We open those doors because we are interested in making the new trends in Afro-Cuban and Latin music known in France, we know that there is an expectant public. For us, the Tempo Latino festival is a great music laboratory.
In the case of artists residing in Cuba, what is the mechanism they follow to facilitate their presence at the festival? It's hard?
Sometimes it can be complicated because many factors intervene: coordinating the trip, the agents, the production, which does not coincide with other commitments of the artists. For example, we tried to get Issac Delgado for almost 15 years and now we finally got it. Los Van Van returned in this edition. It is the third time that they visit us, but we dream of them from the first moment; since 1994, even before seeing them in Cuba, at the Palacio de la Salsa in Havana, which was fabulous. However, 10 days before the first edition that year, we had to cancel them because the intermediary we had at the time was not serious. And that's an example.
I'll give you another one: this year it was Alexander Abreu who offered to come because he had no commitments at the end of July. The negotiations with Los Van Van had been extended by the pandemic and, meanwhile, Abreu offered us to participate for free, a great gesture. We told him that we would be happy to receive him again and that we would readjust the budget for it. Because we are like that, right? The festival generates a desire, a longing in the artists to participate and play. Although our prestige does not come from nowhere, we work tirelessly, we have done it and we will continue to do it. Our programming has a will, an aesthetic, an artistic requirement that we defend to the fullest.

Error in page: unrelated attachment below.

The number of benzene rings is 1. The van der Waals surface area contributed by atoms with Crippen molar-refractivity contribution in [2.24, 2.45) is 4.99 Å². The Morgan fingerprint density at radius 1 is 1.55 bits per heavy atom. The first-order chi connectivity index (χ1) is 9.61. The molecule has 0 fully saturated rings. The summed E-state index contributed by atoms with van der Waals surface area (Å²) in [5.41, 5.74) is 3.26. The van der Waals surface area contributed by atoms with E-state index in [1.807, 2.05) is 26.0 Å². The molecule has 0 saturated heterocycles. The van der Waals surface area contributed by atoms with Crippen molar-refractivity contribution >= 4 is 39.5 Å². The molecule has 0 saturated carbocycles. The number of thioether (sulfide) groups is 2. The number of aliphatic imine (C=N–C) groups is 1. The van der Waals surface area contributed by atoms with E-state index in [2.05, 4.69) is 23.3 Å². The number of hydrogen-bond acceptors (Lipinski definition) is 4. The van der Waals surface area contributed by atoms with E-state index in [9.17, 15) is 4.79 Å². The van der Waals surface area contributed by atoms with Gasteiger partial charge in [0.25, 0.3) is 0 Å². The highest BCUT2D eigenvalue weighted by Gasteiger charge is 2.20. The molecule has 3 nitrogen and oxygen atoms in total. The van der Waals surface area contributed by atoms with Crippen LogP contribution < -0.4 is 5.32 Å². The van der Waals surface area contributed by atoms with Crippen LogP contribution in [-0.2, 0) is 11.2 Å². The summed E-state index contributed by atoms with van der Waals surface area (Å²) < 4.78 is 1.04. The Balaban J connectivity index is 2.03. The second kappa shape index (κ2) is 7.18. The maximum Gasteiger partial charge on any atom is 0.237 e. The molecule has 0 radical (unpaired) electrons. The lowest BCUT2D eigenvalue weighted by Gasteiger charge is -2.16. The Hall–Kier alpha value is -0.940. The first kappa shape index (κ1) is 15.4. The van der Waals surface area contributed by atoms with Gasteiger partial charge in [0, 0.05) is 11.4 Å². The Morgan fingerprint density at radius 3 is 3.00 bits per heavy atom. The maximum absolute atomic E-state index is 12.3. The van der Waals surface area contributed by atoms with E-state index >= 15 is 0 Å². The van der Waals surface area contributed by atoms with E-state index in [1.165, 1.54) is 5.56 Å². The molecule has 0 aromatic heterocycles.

Great figures of Cuban music have been invited to Tempo Latino, could you share some anecdotes with us?
My best memories were with Israel López Cachao. He was like a grandfather. The first time he came was with his wife, he wanted to know where the concert was and we prepared a small table with flowers for him in the backstage so that she could see him directly less than five meters away. Your concert was extraordinary!
We received the great Celia Cruz with the stage full of children, each one carrying a different flower to give her. I was holding her hand and she said, “Eric, are the children and the flowers for me? It is the first time in my life that I am received at an event with so many children on stage.” I replied: "Well yes, I've seen that before you started your career as a singer you were a teacher in a boys' school", and he asked me: "How do you know?". She cried emotionally in front of the public.
We introduced Compay Segundo in 1996, it was the first time he toured Europe. He was a magnificent man, we shared for several days and we presented him on the program off on Sunday, without announcing it on the poster because at that time it was not so well known, and it was a total success.
What Cuban projects or artists are interesting on the contemporary scene? How do you assess the health of Cuban music today?